Garage operators must service the debt they incurred when issuing bonds, as well as pay for operating costs and set aside some funds for future improvements, he said.

As garage costs climb, developers have sought tax credits to offset the rising expenses. Johnson said Matrix has sought to reclassify the garages as infrastructure and not real estate, which underwriters expect to pay for itself in relatively few years.

Also, developers have struck public-private partnerships with parking authorities, Bier said. Developers may provide the land, for example, but parking authorities may seek the financing because they typically can issue bonds at lower rates.

On the construction side, engineers have sought to minimize the use of steel in parking garages. One technique involves stretching steel strands, pouring concrete over the steel and then releasing the stress, making the concrete very stiff.

“Almost nobody will build a parking garage unless they have to,” said Greg Neiderer, director of operations in Walker Parking’s mid-Atlantic office in Wayne, Pa. Garages often cost 25 percent of a development, he added.

“The deal might make sense or might not make sense based on the garage,” Neiderer said. “For developers, parking can kill a deal. I see it somewhat often. We have some developers who come to us over and over again to try to salvage a project.”

  1. How about a simple bi-level structure (How bad can that be??)and be done with this albatross.

  2. Didn’t a developer present a proposal at a Village Council meeting that would have represented negligible expense to the Village to build a parking garage in town that would include new retail space that included attractive new anchor tenants, whose store fronts would effectively hide the parking garage? What aren’t we aggressively pursuing that proposal?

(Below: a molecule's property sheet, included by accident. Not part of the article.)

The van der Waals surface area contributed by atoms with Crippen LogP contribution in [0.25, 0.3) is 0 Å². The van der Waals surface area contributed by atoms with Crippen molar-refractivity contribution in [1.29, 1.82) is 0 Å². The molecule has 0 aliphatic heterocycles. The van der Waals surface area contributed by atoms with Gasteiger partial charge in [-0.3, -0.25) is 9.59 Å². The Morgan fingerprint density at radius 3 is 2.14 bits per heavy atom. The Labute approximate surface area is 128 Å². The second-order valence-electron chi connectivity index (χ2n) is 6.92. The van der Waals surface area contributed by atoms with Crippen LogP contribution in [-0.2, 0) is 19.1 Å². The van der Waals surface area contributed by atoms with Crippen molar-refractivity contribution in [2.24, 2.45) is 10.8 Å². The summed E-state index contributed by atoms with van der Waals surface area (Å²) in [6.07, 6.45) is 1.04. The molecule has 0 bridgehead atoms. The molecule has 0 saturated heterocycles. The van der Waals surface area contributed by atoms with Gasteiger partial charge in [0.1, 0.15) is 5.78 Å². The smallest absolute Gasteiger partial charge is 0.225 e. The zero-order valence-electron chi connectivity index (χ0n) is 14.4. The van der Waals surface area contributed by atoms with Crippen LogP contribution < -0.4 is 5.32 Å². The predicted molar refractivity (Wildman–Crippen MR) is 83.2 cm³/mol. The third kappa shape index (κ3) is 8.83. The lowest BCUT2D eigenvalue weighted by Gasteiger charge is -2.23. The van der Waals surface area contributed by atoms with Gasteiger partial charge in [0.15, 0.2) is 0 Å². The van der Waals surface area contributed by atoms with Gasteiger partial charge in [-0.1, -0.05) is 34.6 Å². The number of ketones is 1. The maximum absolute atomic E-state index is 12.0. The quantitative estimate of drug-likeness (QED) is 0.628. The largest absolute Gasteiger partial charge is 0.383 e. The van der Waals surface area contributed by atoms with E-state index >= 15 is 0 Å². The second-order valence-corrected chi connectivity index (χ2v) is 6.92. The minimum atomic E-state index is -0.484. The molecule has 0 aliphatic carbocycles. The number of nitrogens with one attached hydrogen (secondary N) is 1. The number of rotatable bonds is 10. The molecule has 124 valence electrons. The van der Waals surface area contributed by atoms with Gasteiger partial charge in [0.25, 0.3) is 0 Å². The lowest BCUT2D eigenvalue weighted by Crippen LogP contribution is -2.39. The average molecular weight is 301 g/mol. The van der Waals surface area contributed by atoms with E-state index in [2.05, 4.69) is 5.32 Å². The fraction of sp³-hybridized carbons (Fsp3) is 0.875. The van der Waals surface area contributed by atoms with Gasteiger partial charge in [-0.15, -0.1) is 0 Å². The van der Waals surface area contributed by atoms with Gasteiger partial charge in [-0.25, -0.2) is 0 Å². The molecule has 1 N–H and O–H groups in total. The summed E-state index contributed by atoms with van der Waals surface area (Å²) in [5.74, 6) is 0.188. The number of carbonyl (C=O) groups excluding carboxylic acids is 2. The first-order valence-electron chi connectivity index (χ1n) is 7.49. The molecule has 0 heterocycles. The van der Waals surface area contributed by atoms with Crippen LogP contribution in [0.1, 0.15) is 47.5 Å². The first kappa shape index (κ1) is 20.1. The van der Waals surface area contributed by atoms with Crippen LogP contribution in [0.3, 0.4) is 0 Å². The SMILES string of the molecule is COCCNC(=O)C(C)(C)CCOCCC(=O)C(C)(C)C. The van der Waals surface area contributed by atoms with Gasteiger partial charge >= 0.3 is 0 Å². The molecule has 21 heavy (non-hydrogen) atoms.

3. So what.
    We have lots of money.
    Just build the damn garage.

  4. Because the garage as proposed will use up more spaces than it provides. The whole idea is ill-concieved and nutty.

    Remember McHugh’s – one of the finest clothing stores around? It closed shop even though it had plenty of parking.

    We are just adding more residents and congestion to town if we go with the GarageMahal that was under prior consideration.

  5. We’ve been THINKING of building this garage for almost 8 years now.

    5 years ago it was a no-brainer.

    NOW we have to THINK about how much its going to cost.

    We keep thinking and not acting.

    By the time the next round of thoughts happens, we’ll have anti-gravity cars and won’t have to THINK about a parking garage anymore.

    Good Thinking guys.

  6. What about an attended garage with an elevator instead of ramps?

    Could this save enough to make to project worthwhile?

  7. What ever happened to an underground garage like the one at Valley Hosp.?

  8. 6:38, 6:41 –


    Please do SOME research before posting.

  9. 8:40
    I’m glad you’re so knowledgeable and personable.


  10. The garage is a boondoggle. We all know it and that is why so much “thinking” is going on. Who wants to be the first to jump off the cliff so that the lemmings will follow?

  11. 6:41 –

    Thanks for noticing.

    Since one good turn deserves another, I’d like to say that I’m glad that you are still have no self control and are unable to resist the temptation to comment even when you have nothing of any real value to add to the conversation.

    Be Strong.
    Be Proud.

    Don’t let your ignorance stop you from blurting out the first thought that enters your mind.

    – 8:40 AM

  12. this is why so many have oposed this project just another stupid waste of money from the same dummies the turned the village hall in to “flood gate”

  13. i cant believe you managed to screw this up even without jane reilly

  14. Put the BOE in charge. They are the true “boondoggle” people.